Kidney cancer is among the 10 most common cancers in American men and women with about 75,000 new cases diagnosed annually in the United States.

This cancer affects the kidneys, which are a pair of bean-shaped organs that filter blood to produce urine. There are many different types of kidney cancer that include renal cell carcinoma, urothelial carcinoma, sarcoma, lymphoma, Wilms tumors and others. There are also a number of benign (noncancerous) kidney tumors.

Kidney masses usually have no symptoms and are found incidentally on imaging for an unrelated reason. Large kidney tumors may cause flank pain or blood in the urine.

Causes and Risk Factors

Most kidney cancers occur randomly but risk factors may include:

  • Increased age
  • Smoking
  • Obesity
  • Male gender
  • Dialysis
  • Family history of kidney tumors
  • Exposure to certain chemicals such as benzene

When to Speak with a Urologist about Kidney Cancer

You should talk to a Urologist about kidney cancer if you have had a kidney mass detected on abdominal imaging.

What to Expect when Seeking Treatment

In addition to a history and physical examination, initial assessment typically includes both pre and post contrast-enhanced imaging with either CT or MRI if renal function allows to assess the mass and allow for surgical planning. Additional chest imaging with a chest x-ray or CT scan should also be completed to rule out chest involvement. Laboratory testing of both blood and urine will also be performed.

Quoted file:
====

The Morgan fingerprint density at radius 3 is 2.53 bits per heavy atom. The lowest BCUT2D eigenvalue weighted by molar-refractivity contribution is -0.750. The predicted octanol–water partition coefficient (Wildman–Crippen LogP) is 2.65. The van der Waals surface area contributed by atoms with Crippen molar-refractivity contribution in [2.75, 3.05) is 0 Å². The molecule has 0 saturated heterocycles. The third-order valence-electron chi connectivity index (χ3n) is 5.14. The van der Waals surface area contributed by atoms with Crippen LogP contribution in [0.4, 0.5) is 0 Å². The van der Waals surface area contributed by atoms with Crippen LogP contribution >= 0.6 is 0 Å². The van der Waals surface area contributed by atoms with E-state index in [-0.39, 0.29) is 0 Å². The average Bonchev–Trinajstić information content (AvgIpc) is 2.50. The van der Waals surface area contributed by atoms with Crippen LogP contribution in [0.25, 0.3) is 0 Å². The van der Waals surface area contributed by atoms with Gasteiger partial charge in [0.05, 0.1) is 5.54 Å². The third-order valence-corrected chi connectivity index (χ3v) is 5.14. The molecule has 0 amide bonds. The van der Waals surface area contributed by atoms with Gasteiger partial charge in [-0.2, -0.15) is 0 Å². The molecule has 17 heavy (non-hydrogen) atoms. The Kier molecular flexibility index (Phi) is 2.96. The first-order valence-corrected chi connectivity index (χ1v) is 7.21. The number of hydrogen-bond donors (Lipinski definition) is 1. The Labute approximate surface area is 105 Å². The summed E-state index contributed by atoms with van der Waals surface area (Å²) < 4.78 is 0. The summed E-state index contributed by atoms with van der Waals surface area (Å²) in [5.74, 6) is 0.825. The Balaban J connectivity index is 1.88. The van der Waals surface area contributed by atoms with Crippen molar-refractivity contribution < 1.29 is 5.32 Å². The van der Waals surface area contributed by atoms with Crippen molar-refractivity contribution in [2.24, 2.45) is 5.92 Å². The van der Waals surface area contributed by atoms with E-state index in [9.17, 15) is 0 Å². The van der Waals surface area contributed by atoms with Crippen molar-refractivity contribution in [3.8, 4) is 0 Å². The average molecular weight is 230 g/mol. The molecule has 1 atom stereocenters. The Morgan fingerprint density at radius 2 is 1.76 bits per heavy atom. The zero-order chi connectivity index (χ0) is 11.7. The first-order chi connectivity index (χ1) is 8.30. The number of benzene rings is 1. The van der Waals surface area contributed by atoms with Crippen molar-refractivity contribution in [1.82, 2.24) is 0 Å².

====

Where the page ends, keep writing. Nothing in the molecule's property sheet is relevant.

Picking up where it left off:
Treatment Options

If the kidney tumor appears confined to the kidney without evidence of spread, management strategies include active surveillance (if the tumor is very small, especially in the elderly), thermal ablation (to destroy the tumor by heat or by freezing without removing it), and surgical removal with either removal of a small portion of the kidney (partial nephrectomy) or the entire kidney (radical nephrectomy). The best treatment options for a particular patient will depend on the size and location of the tumor, the patient’s renal function, and other clinical factors.

Genetic testing should be considered if there is a history of other close family members who have had kidney cancer or if the patient is young at the time of diagnosis.